After Sandy Hook, Researchers Find an Increase in Accidental Gun Deaths

In our weekly roundup: gun sales and accidental shooting deaths, wildfires in California, and other science news.

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A shooting at a New Mexico high school on Thursday left two students dead. The news comes just a week ahead of the fifth anniversary of the Sandy Hook shooting, in which 20 children and six adults were killed at an elementary school in Newtown, Connecticut.

Mark Barden holds up a picture of his son Daniel who was killed in the Sandy Hook massacre during a vigil remembering the 59 people killed in the Las Vegas shooting in October.

Visual: Spencer Platt/Getty Images

As is common after mass shootings, gun enthusiasts purchased millions of guns in the months following Sandy Hook, fearing new regulations under President Obama. Those regulations never came, but a new study suggests that the influx of new guns into circulation lead to significant increases in accidental gun deaths among both children and adults.

The study, published on Thursday in the journal Science, estimates that an additional 3 million guns were sold in the months after Sandy Hook, causing a 27 percent increase in accidental gun deaths. The increase for children was 64 percent.

The study authors are careful to point out that this spike in sales had little effect on homicides and suicides, which make up the majority of gun deaths in the country. They assert that this finding is in line with prior gun research.

Although gun violence research has languished over the last two decades due to lack of funding, some public policy experts say they are starting to see an improvement.

Also in the news:

• On Monday, President Donald Trump continued his rollback of government regulation, drastically shrinking Utah’s Bears Ears National Monument and the state’s Grand Staircase-Escalante. The move, the largest hit to federal land protection in U.S. history, has already been met with a series of lawsuits. The loss of protection allows the land to be opened to mining within two months. (New York Times)

• Apocalyptic images have been making the rounds this week as wildfires continue to burn across Southern California. The largest — the Thomas Fire — has spread across 150 square miles, about half the size of New York City. More than 200,000 people have been forced to evacuate so far and officials are warning that the fires are only expected to get worse. (Washington Post)

• Alaskan Natives gathered in Washington, D.C. on Wednesday to protest a Republican proposal to open up the Arctic National Wildlife Refuge in the northeast corner of the state for oil and gas drilling. The plan was included in the Senate tax bill that was passed in the wee hours of Saturday morning. (Buzzfeed News)

• The anti-vaccination movement in the United States is small, but the latest available evidence shows it may be growing. To combat it, a study published on Monday in the journal Nature Human Behavior suggests that public health campaigners may need to change their tune from focusing on “harm and fairness” to messaging more in line with the “purity and liberty” valued by this group. (Vox)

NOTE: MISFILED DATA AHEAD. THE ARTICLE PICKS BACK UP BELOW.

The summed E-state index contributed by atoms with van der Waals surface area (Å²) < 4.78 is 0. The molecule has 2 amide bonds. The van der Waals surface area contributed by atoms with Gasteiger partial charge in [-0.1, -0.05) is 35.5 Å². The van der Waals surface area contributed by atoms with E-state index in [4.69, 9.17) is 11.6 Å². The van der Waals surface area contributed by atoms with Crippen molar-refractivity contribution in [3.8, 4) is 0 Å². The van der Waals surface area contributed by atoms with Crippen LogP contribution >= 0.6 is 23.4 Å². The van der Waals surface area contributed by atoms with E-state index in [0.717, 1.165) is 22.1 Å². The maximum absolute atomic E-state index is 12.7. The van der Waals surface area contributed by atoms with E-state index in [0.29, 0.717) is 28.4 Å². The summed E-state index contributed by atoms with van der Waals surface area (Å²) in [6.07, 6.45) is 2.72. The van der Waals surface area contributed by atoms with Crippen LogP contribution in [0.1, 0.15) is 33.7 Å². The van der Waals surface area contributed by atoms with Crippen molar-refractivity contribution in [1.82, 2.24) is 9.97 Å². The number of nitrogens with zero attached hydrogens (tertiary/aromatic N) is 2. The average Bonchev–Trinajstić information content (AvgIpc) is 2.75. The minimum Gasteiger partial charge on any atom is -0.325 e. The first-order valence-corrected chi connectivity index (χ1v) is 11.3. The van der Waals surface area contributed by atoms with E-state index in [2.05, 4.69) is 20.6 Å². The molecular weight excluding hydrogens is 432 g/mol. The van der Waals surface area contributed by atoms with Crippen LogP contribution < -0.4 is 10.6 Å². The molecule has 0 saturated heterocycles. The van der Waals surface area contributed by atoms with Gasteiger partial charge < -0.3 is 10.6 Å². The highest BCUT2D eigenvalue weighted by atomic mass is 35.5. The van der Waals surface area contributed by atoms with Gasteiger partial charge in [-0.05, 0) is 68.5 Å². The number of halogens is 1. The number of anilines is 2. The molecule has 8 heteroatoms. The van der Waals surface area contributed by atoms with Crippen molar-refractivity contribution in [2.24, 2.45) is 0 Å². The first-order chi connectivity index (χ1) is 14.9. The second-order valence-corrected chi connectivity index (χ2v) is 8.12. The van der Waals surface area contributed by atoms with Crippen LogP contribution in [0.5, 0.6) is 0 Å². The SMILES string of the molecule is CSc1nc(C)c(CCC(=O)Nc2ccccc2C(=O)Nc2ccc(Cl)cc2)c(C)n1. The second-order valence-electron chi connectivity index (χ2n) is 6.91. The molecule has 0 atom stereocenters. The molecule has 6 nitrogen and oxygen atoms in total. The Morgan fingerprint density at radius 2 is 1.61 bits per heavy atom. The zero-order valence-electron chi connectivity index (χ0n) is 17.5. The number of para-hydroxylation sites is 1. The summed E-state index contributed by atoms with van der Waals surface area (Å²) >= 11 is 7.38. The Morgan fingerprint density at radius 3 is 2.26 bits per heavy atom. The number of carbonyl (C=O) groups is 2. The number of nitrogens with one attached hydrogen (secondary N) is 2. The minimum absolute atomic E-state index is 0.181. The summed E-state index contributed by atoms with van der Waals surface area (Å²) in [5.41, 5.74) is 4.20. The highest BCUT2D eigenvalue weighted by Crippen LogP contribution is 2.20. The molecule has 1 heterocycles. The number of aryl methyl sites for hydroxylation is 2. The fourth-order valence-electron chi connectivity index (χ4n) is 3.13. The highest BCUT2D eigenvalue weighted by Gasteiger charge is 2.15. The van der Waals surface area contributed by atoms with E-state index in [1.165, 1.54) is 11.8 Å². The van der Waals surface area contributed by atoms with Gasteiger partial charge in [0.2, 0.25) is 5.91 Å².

• In the months and weeks leading up to the total solar eclipse in August, the market was flooded with viewing glasses that had not been certified to meet international safety standards. On Monday, doctors published a first-of-its-kind case study on a woman who likely viewed the event through such glasses, permanently damaging her vision. Using a technology called adaptive optics, the doctors were able to capture detailed images of the cellular damage caused by the eclipse. (CNN)

• And finally: U.S. Surgeon General Dr. Jerome Adams spoke with STAT about his family’s personal experience with addiction. As Adams moved through medical school and became head of the state health department in Indiana, his brother Phillip dealt with the consequences of substance use disorders, for which he is still struggling to obtain treatment. (STAT)

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1 comment / Join the Discussion

    It appears that most of the accidental deaths involving guns were first time buyers and people unfamiliar with guns and gun safety. Perhaps this is the usual American reluctance to read the manual.

    First time gun buyers and people buying guns that already have one may also be reluctant to ask the seller to demonstrate proper loading, unloading, and safety features of the gun. This is especially true when the sellers seem expert and Americans seem particularly reluctant to display a lack of experience and knowledge in handling a firearm.

    If there is an opportunity for useful legislation here, having the seller include snap caps for training and not selling the ammunition at the same time as an initial purchase might be considered.

    I would recommend first time buyers buy their gun at one of the dealers that have their own shooting range. Alert the range safety officer that a first time shooter is on deck. I would also recommend that first time gun owners learn to pass a quiz on gun safety (the rules are in the front of every manual), learn to load and unload using the snap caps, and learn to properly identify when a gun is loaded and how to apply the safety features before a purchase of ammunition.

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